Loss of Identity

Boyd explores what it means to lose one’s social identity as well as how people can interact in society without an established identity. Adam’s transformations are reflected by his assumed names and new positions in society.

At first, Adam is a successful climatologist and is well known for his creation of a cloud chamber. When he moves to London, his reputation is such that he is able to get a senior research fellowship at Imperial College. Adam gives up this life—including his credit cards, his phone number, and his savings—when he decides to flee from the police.

Adam establishes a new life as John 1603. He is proud of himself for being able to succeed in this underground world. Without the advantages that his education and upbringing bring him, Adam cunningly employs several means of begging for cash. Although he ruthlessly steals a blind man’s walking stick, he receives as much a £100 a day by begging. Furthermore, as John, Adam is forced to interact with other scheming personalities, including Mr. Abdul-Latif Quality, Mhouse’s landlord.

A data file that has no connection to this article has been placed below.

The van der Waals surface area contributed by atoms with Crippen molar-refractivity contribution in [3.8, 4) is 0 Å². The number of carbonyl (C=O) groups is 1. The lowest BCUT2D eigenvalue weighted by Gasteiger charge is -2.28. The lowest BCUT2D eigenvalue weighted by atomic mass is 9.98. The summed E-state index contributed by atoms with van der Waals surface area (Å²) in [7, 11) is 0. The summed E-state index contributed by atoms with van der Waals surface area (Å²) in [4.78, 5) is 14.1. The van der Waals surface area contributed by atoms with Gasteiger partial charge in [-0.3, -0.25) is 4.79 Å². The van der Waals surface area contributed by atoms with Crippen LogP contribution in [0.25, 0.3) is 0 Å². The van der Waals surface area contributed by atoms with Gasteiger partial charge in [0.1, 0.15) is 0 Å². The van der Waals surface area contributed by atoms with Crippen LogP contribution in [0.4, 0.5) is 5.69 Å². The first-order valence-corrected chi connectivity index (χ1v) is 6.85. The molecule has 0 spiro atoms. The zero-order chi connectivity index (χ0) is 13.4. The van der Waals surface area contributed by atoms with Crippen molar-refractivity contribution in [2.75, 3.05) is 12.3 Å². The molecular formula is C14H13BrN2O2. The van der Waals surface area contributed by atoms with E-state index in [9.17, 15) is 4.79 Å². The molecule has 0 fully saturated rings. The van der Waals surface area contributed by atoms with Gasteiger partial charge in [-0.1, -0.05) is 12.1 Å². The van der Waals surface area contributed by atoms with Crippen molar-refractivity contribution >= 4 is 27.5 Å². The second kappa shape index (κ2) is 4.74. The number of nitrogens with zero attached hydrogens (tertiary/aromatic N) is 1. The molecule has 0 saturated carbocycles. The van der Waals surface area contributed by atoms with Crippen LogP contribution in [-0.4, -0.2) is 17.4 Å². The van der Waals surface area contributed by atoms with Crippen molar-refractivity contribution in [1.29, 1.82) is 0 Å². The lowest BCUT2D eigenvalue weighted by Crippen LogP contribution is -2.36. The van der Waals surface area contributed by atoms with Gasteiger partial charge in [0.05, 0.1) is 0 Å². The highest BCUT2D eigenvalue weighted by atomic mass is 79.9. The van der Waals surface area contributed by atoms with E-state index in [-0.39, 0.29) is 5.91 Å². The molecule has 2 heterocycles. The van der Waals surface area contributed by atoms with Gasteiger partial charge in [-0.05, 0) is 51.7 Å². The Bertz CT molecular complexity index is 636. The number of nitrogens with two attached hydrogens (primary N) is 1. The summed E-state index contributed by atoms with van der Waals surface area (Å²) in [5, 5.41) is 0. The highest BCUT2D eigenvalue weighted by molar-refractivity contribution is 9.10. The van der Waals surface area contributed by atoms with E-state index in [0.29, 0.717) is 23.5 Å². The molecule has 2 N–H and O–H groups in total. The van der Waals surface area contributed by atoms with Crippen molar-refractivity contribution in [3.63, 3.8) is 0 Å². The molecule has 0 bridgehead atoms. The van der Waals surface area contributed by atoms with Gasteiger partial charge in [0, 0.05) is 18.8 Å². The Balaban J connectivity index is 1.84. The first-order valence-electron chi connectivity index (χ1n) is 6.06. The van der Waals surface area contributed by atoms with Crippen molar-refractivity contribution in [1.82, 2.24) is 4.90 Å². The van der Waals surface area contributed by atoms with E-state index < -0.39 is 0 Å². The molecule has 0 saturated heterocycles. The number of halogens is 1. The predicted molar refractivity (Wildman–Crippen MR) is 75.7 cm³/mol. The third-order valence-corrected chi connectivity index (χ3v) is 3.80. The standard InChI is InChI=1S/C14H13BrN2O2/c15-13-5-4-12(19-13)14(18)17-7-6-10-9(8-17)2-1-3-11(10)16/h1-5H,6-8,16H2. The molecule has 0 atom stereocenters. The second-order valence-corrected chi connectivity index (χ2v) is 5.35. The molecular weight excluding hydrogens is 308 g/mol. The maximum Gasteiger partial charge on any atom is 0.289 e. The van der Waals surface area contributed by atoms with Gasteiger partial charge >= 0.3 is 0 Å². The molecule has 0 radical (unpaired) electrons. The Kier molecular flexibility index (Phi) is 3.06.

Adam’s final persona in the novel is Primo Belem. As Primo, Adam is able to engage in a meaningful relationship and build his life from the ground up again. Furthermore, Adam becomes a sort of hero as Primo by spoiling Alfredo Rilke’s plans to market Zembla-4. More disturbingly, he murders Vincent Turpin to save himself from Jonjo Case.

Ultimately, some things do not change for Adam, regardless of his identity loss. Everyone he meets recognizes him as a well-educated man; Bishop Vemi even offers him a job representing the Church of John Christ. Furthermore, it is uncertain whether Adam has truly cut all ties to his previous life. He phones his father, there is a suggestion that Rita is aware of Adam’s true identity, and Jonjo Case believes that he will some day be able to track down Adam Kindred by following the license plate number of Primo Belem’s scooter. Most significantly,...

(The entire section is 827 words.)